In my new copy, no story telling.
I skip everything.
I go straight to the offer and ask for the email.
To beef it up, I use testimonials wedged in between my paragraphs.
Tweak #2: Use Testimonials – this is big
I believe this is the key tweak that doubled my conversion.
I’m a fan of using testimonials on my sales pages.
I knew I needed testimonials on my lead capture page, too.
When I first launched Growth Text, it wasn’t easy to find people willing to post testimonials for me.
I had no content.
I didn’t know any influencers in my niche.
Now that I have built up some blog posts, and know a few influencers in my market, I can begin to reach out.
So I wrote to a couple of influencers, and asked them if they would help me.
I asked each one if they would write a testimonial for me.
I ask if they would put their testimonials in a tweet.
And they did, and I posted the tweets on my page.
If you want to follow actionable growth tips, read Verena's stuff. I subscribe to her newsletter @growthtext and I always enjoy it!
— Michael Pozdnev (@MPozdnev) May 4, 2016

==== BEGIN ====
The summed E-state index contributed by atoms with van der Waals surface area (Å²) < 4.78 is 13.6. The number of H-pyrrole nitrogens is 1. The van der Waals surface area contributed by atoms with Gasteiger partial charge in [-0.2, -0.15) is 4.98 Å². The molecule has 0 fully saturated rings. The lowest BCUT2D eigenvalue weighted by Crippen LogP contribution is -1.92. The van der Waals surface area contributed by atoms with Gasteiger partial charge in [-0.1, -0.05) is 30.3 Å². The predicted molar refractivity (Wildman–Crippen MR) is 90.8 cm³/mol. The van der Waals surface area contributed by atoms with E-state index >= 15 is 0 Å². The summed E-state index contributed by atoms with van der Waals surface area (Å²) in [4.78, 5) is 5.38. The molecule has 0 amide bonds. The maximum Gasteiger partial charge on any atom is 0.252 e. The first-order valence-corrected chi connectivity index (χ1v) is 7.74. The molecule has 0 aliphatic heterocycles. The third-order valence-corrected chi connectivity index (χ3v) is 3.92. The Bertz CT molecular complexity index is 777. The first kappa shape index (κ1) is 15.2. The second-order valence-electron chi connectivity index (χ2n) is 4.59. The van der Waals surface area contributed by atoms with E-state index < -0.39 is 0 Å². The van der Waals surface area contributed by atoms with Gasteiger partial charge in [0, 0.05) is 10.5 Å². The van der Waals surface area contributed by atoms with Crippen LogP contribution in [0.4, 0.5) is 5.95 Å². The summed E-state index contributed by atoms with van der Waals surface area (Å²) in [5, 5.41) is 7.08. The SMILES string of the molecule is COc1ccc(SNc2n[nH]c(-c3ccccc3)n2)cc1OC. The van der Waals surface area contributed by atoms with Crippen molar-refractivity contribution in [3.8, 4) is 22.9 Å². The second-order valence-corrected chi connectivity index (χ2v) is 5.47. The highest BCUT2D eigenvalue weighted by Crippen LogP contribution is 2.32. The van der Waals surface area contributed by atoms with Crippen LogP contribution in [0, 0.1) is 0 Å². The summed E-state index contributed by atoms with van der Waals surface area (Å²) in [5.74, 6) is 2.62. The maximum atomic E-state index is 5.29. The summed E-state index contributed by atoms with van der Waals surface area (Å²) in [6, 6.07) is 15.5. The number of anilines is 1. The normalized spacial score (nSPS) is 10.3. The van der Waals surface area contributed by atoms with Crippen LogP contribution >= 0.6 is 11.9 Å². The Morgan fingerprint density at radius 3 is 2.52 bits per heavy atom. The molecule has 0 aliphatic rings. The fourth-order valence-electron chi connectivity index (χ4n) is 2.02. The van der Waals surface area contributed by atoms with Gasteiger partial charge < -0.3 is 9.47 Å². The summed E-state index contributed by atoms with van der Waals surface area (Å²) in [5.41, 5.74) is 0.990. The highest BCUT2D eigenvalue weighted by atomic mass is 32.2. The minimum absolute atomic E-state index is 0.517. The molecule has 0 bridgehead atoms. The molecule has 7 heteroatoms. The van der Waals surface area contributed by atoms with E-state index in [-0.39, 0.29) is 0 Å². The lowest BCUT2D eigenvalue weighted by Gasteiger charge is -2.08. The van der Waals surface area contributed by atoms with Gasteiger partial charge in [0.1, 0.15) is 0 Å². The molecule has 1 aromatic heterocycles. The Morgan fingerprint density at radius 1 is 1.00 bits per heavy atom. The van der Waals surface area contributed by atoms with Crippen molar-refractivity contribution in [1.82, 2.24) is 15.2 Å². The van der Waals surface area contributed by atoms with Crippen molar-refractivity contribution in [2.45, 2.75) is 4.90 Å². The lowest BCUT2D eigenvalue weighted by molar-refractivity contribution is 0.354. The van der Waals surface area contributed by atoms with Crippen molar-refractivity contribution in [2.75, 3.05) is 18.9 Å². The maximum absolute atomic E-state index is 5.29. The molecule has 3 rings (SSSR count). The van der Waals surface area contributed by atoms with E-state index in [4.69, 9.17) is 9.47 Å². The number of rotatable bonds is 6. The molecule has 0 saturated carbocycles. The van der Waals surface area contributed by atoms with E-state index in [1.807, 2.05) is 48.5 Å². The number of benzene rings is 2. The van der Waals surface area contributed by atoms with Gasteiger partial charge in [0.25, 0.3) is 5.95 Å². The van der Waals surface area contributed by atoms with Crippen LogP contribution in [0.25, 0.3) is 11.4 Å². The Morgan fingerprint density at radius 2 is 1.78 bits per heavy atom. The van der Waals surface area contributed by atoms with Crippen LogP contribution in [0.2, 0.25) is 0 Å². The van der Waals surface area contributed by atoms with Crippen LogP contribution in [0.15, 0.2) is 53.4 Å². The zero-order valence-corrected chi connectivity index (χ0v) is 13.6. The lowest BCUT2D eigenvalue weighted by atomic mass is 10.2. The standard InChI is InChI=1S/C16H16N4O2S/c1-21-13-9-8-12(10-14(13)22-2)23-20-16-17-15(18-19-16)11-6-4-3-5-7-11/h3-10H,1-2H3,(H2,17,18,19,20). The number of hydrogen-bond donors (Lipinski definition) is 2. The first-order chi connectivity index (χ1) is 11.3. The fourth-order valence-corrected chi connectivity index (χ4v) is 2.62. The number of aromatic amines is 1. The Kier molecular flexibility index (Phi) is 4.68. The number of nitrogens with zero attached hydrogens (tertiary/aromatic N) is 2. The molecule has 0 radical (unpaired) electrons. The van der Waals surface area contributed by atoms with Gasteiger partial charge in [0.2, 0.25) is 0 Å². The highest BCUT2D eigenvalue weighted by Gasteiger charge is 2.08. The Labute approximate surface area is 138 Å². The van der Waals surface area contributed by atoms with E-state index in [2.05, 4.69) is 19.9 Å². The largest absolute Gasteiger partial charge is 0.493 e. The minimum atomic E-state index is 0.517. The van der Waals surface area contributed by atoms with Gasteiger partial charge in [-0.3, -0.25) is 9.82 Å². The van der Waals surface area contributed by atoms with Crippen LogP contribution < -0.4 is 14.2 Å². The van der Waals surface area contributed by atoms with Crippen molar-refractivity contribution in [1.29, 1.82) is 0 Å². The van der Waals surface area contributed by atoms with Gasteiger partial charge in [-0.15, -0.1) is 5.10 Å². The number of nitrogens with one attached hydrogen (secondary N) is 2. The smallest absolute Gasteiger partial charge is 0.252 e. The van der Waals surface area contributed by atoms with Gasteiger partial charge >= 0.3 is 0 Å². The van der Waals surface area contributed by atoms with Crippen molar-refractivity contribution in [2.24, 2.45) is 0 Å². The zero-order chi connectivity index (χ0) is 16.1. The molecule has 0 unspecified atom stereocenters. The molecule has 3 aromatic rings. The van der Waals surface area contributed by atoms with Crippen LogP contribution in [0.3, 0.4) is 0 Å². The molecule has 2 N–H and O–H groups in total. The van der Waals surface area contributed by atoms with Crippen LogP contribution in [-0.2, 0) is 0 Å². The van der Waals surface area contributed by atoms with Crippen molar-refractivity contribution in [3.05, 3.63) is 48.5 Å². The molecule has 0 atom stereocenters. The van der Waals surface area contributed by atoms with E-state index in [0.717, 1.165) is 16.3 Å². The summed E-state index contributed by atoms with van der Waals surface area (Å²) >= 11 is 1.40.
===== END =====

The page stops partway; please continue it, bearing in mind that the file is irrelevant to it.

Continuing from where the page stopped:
Verena Ho just launched a live case study blog: zero to 10k visitors/month. A 'must-follow' goldmine — she's all about results. @growthtext
— Matt Thomas (@insidersecrets) May 6, 2016
I've been reading articles on @growthtext lately. Great unique insights about growth marketing.
— Raul Tiru (@raultiru) May 7, 2016
Why ask for testimonials in the form of tweets?
Simply because tweets looks real.
It’s 1000% more believable than those lame screen captured testimonials.
If you can get a big name like Sam Hurley to tweet for you, that’s a plus.
If you're wondering how to get more traffic to your new blog, start with Verena @growthtext – She's always coming up with fresh ideas 🙂 🙂
— Sam Hurley ➤➤➤➤➤ (@Sam___Hurley) May 6, 2016
If you can’t, it’s alright.
Just send an email out to your subscribers, asking them to do you a favor and write a testimonial for you.
You’ll want to do that anyway.
If you’re sharing quality content, there is always someone who’s ready to write some positive words about it.
Next, make sure you use a responsive lead capture form…
Tweak #3: Responsive Lead Capture Form (a must)
Your lead capture form has to respond well to various devices and screen sizes.
In other words, your forms must be mobile-friendly.
I use Thrive Leads to set up my lead capture form.